This is the first year I’ve joined the Back to the Classics Challenge, hosted by Karen’s @ Books and Chocolate. The books have to be 50 years old and fit in to twelve categories. I’ve completed just six of them. These are the books I read:
- A 19th century classic: any book first published from 1800 to 1899 – Little Dorrit by Charles Dickens 1857, not my favourite Dickens but still enjoyable.
- A 20th century classic: any book first published from 1900 to 1971 – Checkmate to Murder by E C R Lorac – 1944. What is fascinating in this book is the insight it gives into what life was like in wartime London, complete with the London fog and details of the blackout.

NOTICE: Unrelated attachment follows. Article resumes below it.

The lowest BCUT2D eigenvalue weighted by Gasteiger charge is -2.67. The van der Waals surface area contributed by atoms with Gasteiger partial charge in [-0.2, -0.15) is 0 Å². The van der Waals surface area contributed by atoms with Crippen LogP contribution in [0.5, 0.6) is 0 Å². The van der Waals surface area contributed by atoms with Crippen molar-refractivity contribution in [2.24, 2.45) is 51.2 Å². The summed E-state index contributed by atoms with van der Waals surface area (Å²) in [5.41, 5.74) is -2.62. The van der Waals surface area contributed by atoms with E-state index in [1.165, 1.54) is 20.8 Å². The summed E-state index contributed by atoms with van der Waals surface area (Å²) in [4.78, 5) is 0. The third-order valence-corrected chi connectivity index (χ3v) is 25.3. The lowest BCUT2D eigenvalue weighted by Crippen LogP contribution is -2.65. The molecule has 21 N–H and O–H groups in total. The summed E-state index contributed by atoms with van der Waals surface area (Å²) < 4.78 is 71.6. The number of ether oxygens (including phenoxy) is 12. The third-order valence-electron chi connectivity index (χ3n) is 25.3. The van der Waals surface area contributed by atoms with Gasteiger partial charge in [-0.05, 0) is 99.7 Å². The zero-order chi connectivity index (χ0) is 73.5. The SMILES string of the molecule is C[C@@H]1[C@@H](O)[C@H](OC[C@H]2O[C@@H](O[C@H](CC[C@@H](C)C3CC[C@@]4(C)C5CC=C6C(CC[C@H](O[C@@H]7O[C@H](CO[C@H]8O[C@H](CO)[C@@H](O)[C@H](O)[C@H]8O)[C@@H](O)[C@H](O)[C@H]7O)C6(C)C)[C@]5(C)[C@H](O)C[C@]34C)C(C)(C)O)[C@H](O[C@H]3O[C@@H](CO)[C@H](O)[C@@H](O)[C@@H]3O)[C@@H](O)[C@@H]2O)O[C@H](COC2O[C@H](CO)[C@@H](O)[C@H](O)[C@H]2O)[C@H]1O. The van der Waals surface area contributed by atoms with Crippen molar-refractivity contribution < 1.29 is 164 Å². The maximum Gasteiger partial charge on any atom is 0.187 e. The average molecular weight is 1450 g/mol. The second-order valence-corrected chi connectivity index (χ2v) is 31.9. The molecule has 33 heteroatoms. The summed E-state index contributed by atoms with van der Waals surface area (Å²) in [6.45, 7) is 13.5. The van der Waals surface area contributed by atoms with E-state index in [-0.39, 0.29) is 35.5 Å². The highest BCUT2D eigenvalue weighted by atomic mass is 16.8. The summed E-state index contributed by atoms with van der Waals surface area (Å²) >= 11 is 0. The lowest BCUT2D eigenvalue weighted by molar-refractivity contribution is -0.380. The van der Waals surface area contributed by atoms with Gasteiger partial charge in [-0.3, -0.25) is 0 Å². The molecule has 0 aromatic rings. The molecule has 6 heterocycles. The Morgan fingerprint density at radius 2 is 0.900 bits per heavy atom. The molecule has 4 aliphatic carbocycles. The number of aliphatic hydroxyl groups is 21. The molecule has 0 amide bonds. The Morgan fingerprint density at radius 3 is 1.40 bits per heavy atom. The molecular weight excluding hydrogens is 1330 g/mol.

- A classic by a woman author – Orlando by Virginia Woolf – 1928. The plot is extraordinary, beginning towards the end of Elizabeth I’s reign when Orlando is a young nobleman, and continuing for the next five hundred years to the start of the twentieth century.
- A classic by BIPOC author; that is, a non-white author. The Count of Monte Cristo by Alexandre Dumas. I enjoyed this far more than I expected. It’s a great story, action-packed, and full of high drama and emotion.
- A new-to-you classic by a favourite author — a new book by an author whose works you have already read. Framley Parsonage by Anthony Trollope. It’s the fourth book in Anthony Trollope’s series, the Chronicles of Barsetshire
- A children’s classic – The Railway Children by Edith Nesbit. This is feel good’ book about a family living in a world long gone – in 1905. I enjoyed it, but would have loved it if I’d read it when I was a child.
I very much enjoyed this challenge. My favourite is The Mount of Monte Cristo. My thanks go to Karen for hosting this challenge!